The Law and Business of Social Media
April 23, 2012 - Financial Institutions

California Provides Social Media Guidance for Financial Institutions

While Facebook, Twitter, LinkedIn and other social media platforms have become an increasingly important tool for businesses across industries to meet their customers’ needs and expectations, financial institutions have been slow to embrace social media.  This is likely attributable to the highly regulated environment in which financial institutions operate, the unique risks associated with operating within it, and the lack of available guidance on how to navigate and mitigate such risks.

In an effort to address industry concerns, the California Department of Financial Institutions (“DFI”) – the licensing and regulatory agency that oversees California’s state-chartered financial institutions – recently conducted a survey of more than 340 financial institutions’ use of social media policies.  The survey revealed that 72 percent of the financial institutions surveyed did not have a social media plan, and 59 percent did not have a social media policy.  These findings suggest that either a significant number of financial institutions are not utilizing social media or they are doing so without the important framework needed to help ensure that they do not run afoul of their many regulatory requirements.

To that end, the DFI has published guidance on the development of social media policies.  It first addresses how a financial institution should go about developing a social media plan – specifically, by asking itself a variety of questions that form the basis for plan development, including:

  • What does your financial institution expect to gain from using social media?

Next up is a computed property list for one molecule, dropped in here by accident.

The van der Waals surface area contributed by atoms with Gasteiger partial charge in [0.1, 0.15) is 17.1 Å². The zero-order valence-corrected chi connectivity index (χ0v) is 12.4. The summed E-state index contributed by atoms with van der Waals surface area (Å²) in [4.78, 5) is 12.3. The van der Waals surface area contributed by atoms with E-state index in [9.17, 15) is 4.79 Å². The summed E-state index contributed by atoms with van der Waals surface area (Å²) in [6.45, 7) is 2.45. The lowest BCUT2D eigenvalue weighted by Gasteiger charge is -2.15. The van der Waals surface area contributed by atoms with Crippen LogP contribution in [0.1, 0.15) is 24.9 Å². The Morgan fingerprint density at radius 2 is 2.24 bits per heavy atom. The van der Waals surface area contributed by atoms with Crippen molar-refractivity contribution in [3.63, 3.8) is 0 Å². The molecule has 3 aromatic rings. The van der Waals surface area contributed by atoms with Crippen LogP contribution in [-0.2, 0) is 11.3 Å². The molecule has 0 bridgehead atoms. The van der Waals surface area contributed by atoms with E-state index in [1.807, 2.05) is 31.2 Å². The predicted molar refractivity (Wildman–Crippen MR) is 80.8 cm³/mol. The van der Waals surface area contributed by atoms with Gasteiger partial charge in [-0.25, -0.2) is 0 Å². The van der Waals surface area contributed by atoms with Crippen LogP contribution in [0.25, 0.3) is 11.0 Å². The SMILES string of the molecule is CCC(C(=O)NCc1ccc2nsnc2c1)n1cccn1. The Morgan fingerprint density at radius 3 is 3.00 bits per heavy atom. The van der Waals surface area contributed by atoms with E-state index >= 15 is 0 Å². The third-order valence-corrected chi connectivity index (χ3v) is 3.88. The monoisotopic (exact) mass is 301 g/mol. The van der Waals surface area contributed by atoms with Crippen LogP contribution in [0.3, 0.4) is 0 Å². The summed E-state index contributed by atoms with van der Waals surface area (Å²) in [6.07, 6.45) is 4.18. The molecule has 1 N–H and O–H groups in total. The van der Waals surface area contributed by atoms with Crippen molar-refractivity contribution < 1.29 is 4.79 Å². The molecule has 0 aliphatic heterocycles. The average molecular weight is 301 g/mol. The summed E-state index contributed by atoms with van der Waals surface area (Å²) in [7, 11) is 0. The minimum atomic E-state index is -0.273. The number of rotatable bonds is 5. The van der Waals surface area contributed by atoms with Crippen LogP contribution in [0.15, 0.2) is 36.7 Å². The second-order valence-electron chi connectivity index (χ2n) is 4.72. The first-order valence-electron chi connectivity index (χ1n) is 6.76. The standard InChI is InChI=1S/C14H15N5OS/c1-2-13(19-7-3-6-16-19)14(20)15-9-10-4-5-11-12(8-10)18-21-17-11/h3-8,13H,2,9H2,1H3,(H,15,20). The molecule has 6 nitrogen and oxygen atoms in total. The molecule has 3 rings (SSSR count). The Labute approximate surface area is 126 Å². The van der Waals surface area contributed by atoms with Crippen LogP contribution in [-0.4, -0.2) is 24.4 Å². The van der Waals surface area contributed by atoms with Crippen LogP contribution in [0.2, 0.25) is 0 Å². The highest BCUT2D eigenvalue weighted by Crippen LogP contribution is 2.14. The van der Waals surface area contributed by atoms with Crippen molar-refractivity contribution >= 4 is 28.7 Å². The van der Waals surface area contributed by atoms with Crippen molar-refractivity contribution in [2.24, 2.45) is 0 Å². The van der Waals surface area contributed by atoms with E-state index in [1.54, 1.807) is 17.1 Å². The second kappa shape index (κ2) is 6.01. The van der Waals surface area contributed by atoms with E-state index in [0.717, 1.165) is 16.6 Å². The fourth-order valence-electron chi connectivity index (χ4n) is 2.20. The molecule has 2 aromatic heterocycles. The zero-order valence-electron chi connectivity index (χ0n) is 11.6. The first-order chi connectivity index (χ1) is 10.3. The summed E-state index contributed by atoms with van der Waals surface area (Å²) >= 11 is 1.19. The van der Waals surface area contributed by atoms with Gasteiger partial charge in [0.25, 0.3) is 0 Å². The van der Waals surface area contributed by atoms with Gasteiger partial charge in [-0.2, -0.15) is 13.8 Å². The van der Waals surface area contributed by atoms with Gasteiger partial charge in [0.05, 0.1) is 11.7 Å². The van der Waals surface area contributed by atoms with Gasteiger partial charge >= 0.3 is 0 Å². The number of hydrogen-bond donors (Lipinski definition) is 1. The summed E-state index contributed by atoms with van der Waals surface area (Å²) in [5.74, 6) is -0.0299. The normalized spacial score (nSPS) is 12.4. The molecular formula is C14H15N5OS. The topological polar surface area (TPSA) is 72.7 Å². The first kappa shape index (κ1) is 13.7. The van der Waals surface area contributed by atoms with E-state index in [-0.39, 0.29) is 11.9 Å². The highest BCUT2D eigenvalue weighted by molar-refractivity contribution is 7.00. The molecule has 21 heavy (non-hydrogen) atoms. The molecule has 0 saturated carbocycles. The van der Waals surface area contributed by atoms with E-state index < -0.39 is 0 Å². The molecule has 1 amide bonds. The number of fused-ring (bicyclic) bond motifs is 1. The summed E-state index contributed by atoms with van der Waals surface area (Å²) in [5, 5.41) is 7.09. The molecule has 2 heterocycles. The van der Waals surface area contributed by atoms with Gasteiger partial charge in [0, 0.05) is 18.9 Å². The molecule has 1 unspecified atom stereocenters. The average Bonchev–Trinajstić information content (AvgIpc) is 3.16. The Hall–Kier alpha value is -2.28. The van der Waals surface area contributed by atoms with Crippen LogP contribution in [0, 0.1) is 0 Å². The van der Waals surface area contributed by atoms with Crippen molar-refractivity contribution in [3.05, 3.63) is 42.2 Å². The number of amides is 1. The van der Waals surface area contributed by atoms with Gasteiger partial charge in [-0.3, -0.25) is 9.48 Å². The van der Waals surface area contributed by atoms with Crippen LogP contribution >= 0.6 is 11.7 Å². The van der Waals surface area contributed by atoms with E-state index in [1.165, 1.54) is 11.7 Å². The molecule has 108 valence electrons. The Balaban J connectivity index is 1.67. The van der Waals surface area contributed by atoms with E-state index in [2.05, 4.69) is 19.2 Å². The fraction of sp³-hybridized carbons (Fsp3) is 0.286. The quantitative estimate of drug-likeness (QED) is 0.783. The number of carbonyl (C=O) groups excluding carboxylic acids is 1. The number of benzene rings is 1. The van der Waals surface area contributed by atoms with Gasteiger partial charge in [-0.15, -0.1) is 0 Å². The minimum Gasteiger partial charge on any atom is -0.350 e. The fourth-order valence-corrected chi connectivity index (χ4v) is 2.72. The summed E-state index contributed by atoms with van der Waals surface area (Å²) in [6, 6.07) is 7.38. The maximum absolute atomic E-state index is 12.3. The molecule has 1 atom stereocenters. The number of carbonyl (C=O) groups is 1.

• Who are the target viewers?
  • What types of bank activities and postings are planned?
  • What types of social media do you plan to use and how do you plan to use them?
  • How will the activities be managed and by whom?

The DFI’s guidance also identifies the elements necessary for a financial institution’s creation of appropriate social media policies.  These include:

  • A description of approved social media activities;
  • Guidelines for personal use, if allowed;
  • Definition of permitted content;
  • Inclusion of applicable consumer protection laws and regulations requirements, if the institution’s products and services will be advertised;
  • Employee training; and
  • Identification of oversight responsibility.

The DFI’s three-part series was published in its December, February and March Monthly Bulletin.  The DFI plans to continue to cover these issues in subsequent bulletins.

The DFI is not the only regulatory body that is taking action in this area.  The Federal Financial Institutions Examination Council (“FFIEC”) – the interagency body tasked with prescribing uniform principles, standards, and report forms for the federal examination of financial institutions – has charged a task force with developing guidance on financial institutions’ use of social media.  In addition, the Financial Industry Regulatory Association (“FINRA”) – an independent regulator of securities firms – has published basic guidance in the form of two Regulatory Notices, one in January 2010 and the other in August 2011.

While greater input may be required from financial industry regulators as corporate usage of social media continues to evolve, the DFI frameworks and the guidance provided by FINRA are the pragmatic first steps needed by an industry that seems to have partly steered clear of this potentially large, growing, and indispensable channel for reaching its consumers.  Financial institutions should seriously consider reviewing these materials when creating their own plans and policies.